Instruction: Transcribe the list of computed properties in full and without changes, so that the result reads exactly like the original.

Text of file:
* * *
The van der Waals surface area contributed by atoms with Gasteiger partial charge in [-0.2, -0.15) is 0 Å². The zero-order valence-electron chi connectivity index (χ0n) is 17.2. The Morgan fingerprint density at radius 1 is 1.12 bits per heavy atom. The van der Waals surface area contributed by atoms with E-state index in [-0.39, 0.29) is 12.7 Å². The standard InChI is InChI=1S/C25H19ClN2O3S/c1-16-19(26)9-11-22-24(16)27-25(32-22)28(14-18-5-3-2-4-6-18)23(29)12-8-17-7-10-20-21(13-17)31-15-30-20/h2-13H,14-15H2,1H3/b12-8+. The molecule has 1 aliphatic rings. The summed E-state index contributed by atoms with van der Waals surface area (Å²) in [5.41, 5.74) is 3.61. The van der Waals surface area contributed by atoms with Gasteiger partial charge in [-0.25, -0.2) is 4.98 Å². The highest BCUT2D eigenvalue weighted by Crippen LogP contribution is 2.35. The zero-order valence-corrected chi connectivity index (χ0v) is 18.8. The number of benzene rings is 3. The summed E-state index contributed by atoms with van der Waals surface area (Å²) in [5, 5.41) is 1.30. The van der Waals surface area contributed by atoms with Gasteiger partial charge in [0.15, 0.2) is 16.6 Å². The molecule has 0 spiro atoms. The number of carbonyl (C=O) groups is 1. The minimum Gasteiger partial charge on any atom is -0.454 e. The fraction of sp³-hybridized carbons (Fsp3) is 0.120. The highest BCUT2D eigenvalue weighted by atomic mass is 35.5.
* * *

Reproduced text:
The van der Waals surface area contributed by atoms with Gasteiger partial charge in [-0.2, -0.15) is 0 Å². The zero-order valence-electron chi connectivity index (χ0n) is 17.2. The Morgan fingerprint density at radius 1 is 1.12 bits per heavy atom. The van der Waals surface area contributed by atoms with E-state index in [-0.39, 0.29) is 12.7 Å². The standard InChI is InChI=1S/C25H19ClN2O3S/c1-16-19(26)9-11-22-24(16)27-25(32-22)28(14-18-5-3-2-4-6-18)23(29)12-8-17-7-10-20-21(13-17)31-15-30-20/h2-13H,14-15H2,1H3/b12-8+. The molecule has 1 aliphatic rings. The summed E-state index contributed by atoms with van der Waals surface area (Å²) in [5.41, 5.74) is 3.61. The van der Waals surface area contributed by atoms with Gasteiger partial charge in [-0.25, -0.2) is 4.98 Å². The highest BCUT2D eigenvalue weighted by Crippen LogP contribution is 2.35. The zero-order valence-corrected chi connectivity index (χ0v) is 18.8. The number of benzene rings is 3. The summed E-state index contributed by atoms with van der Waals surface area (Å²) in [5, 5.41) is 1.30. The van der Waals surface area contributed by atoms with Gasteiger partial charge in [0.15, 0.2) is 16.6 Å². The molecule has 0 spiro atoms. The number of carbonyl (C=O) groups is 1. The minimum Gasteiger partial charge on any atom is -0.454 e. The fraction of sp³-hybridized carbons (Fsp3) is 0.120. The highest BCUT2D eigenvalue weighted by atomic mass is 35.5.